RENEE MONTAGNE, host:
Before becoming pope, Benedict the 16th had a reputation as a strict enforcer of church doctrine. His visit to the U.S. gives American Catholics a chance to weigh in on the first three years of his papacy - as NPR's Barbara Hagerty reports.
BARBARA BRADLEY HAGERTY: If you want to get a feel for Pope Benedict's papacy so far you can talk to theologians or you can just drop by the fish fry at Holy Comforter-St. Cyprian Catholic Church in Washington D.C.
Ms. EARLENE CAPERS (Parishioner, Holy Comforter Catholic Church): And what you see here is macaroni and cheese, fillet of trout, crab cakes, cabbage. And did I mention crab cakes?
(Soundbite of laughter)
HAGERTY Earlene Capers and two dozen other volunteers are serving up about 300 meals on this Friday. Today, this African-American parish is buzzing about the pope's upcoming visit to the nearby Nationals' stadium.
Bill Brousseau, the assistant fry-master, is drawn to Pope Benedict's academic side. He's also impressed by his emphasis on the positive.
Mr. BILL BROUSSEAU (Parishioner, Holy Comforter Catholic Church): I think if he continues with his message of hope, love, and charity, it will be extremely beneficial. What he's saying now is consistent with where I think we should go, not only as Catholics, but as a nation and as the world.
HAGERTY: If Brousseau sees in Benedict the gentle pope, Rudy Robinson, a retired police officer, sees him as a theological tough guy.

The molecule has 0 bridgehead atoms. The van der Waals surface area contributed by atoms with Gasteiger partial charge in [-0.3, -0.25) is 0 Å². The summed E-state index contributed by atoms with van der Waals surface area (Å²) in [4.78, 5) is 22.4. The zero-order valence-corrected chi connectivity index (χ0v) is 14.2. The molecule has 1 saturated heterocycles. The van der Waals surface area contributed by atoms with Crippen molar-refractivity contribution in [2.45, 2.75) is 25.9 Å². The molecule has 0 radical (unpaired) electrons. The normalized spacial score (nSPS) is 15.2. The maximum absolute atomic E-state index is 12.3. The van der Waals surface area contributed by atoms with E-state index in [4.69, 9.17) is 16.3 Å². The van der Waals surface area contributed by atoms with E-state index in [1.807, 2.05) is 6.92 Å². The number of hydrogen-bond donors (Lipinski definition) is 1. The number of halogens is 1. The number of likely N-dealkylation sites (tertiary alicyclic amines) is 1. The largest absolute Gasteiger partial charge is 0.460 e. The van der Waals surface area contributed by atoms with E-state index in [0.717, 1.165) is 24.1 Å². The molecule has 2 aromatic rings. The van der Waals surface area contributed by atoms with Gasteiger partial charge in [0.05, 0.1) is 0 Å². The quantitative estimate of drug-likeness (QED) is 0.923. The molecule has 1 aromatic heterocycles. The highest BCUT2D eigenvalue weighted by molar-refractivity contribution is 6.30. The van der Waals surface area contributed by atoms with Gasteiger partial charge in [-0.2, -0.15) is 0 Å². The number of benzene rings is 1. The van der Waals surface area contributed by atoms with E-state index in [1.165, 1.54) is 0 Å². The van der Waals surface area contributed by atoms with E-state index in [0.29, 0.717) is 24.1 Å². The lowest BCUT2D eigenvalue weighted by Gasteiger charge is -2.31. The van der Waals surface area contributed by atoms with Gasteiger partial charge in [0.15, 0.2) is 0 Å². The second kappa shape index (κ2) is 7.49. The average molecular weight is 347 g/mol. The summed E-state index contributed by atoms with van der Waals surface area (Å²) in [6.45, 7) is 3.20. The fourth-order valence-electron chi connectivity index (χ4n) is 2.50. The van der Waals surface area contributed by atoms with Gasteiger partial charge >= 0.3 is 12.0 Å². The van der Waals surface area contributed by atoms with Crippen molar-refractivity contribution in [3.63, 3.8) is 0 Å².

Mr. RUDY ROBINSON (Parishioner, Holy Comforter Catholic Church): The pope is coming here to say, I'm just the enforcer. I'm bringing you the word of what you should be doing. Now what you do and what you should be doing is two different things.
HAGERTY: Here you see two sides of Pope Benedict, a more nuanced view than what a lot of people expected when Joseph Ratzinger was elected pope in 2005. For nearly 25 years before that, Ratzinger headed the Congregation For The Doctrine Of The Faith, which enforces Catholic theology.
David Gibson is author of the biography The Rule of Benedict. He recalls the moment when Ratzinger emerged wearing the pope's white robes.
Mr. DAVID GIBSON (Author, The Rule of Benedict): He comes out on the balcony of St. Peter's Basilica, and everybody's thinking - with a different reaction, on the left with fear and on the right with jubilation - that he will be the Panzer Pope.
HAGERTY: But Benedict has surprised everyone. He did not excommunicate a rash of liberals as some conservatives wanted, and he pleased them by reviving the Latin mass. Liberals are happy that, instead of stern lectures, he issued encouraging writings on hope and love. Gibson says Benedict shifted instantly from the stereotypical bad cop to the good cop — the man who presents Catholicism as an appealing alternative.